Our study also demonstrates that two doses (3 or 10 mg/kg) of JNK inhibitor (SP600125) attenuated chronic tolerance to the antinociceptive effects of morphine in the tail-flick and hotplate tests. This finding corroborates previous studies demonstrating that JNK signaling mediates chronic tolerance for the antinociceptive effects of morphine in the tail-flick test [15, 21]. Interestingly, SP600125 (3 mg/kg) pre-treatment prolonged the maximal antinociceptive effect of morphine by several days (3 and 8 days for hotplate and tail-flick tests, respectively) depending on the assay. Previous work using the hotplate assay revealed a learning phenomenon that causes basal response latencies to decrease during repeated testing . Since our experiment involved repeated daily testing of mice using the hotplate, it is possible that the diminishment in hotplate response observed could be due to the mouse learning to exhibit certain behaviors in order to be removed from the hotplate apparatus [28, 29]. Thus, we would likely observe a more pronounced effect of SP600125 on hotplate antinociception if daily experiments were obtained from separate cohorts of hotplate-naïve, morphine-treated mice.
In acute pain tests, chronic tolerance to morphine, a modestly efficacious and weakly internalizing MOR agonist, is mediated primarily by JNK while tolerance to the more efficacious and strongly internalizing opioid, fentanyl is not [4, 15, 21] (Fig. 7). Thus, antinociceptive tolerance for strongly internalizing (e.g., fentanyl) MOR ligands may be mediated by a ‘classical’ GRK/βarrestin mechanism while tolerance for weakly internalizing ligands (e.g., morphine) is likely to be mediated by JNK signaling mechanisms, potentially in a cell-type specific manner [4, 15, 21] (Fig. 7).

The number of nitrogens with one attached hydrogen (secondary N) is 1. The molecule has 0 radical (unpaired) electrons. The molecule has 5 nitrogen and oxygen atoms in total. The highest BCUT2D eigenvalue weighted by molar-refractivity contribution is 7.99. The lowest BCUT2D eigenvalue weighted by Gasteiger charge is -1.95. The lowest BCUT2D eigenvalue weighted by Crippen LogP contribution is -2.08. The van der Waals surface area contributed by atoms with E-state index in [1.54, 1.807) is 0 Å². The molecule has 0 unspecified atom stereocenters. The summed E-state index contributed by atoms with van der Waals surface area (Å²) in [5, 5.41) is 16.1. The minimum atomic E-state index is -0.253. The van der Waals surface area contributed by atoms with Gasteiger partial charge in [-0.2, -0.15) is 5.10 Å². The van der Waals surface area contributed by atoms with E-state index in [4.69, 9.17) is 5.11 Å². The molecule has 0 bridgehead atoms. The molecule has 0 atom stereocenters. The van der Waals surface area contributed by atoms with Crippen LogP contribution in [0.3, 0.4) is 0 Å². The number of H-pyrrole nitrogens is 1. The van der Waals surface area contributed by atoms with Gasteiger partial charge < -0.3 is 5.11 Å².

One surprising result from this study was the finding that JNK inhibition attenuated hypothermic tolerance to fentanyl. Based on previous work examining the role of JNK in acute tolerance for the analgesic effects of fentanyl, we did not expect SP600125 treatment to affect tolerance for any of the physiological effects of fentanyl . Our results that SP600125 does appear to affect tolerance for the hypothermic effect of morphine and fentanyl raises the possibility that divergent cell-type specific tolerance mechanisms might exist for the antinociceptive compared to thermoregulatory effects of fentanyl. For example, JNK-mediated tolerance might occur in thermoregulatory neurons of the preoptic anterior hypothalamus (POAH) that express MOR and mediate the hypothermic effects of morphine and fentanyl .
This study is the first to demonstrate that systemic administration of JNK inhibitor (SP600125 at 3 mg/kg) suppresses mechanical and cold allodynia in a chemotherapy-induced neuropathic pain model using cisplatin. Our finding corroborates previous research that demonstrated intrathecal administration of SP600125 produces anti-allodynic effects in a spinal nerve ligation model of neuropathy . Interestingly, the anti-allodynic effects of morphine are greater than those of SP600125 administered alone and diminishment of the morphine-specific anti-allodynic component is delayed by pre-treatment with SP600125. However, we found that treatment with SP600125 alone does not have significant effects on either tail-flick or hotplate antinociception, possibly due to signaling changes induced by toxic neuropathy or differences in the neuronal cell-types and/or signaling pathways associated with the different pain states or testing paradigms. JNK inhibition alone appears to be ineffective at alleviating acute (tail-flick and hotplate) pain, although we did observe antinociception in inflammatory and chemotherapy-induced neuropathic pain models. It has been demonstrated previously that many antinociceptive compounds are more effective in chronic pain  relative to acute pain models.
We also find that pre-treatment with SP600125 significantly delays tolerance to the anti-allodynic effects of morphine for both mechanical and cold allodynia in chemotherapy-induced peripheral neuropathy in cisplatin-treated mice. Our work supports previous studies showing that JNK signaling is essential for tolerance to morphine in sciatic nerve injury-induced neuropathic pain . However, we extend the role of JNK-mediated morphine tolerance to a highly clinically relevant model of chemotherapy-induced neuropathy by demonstrating that JNK mediates morphine tolerance in a chemotherapy-induced pain model.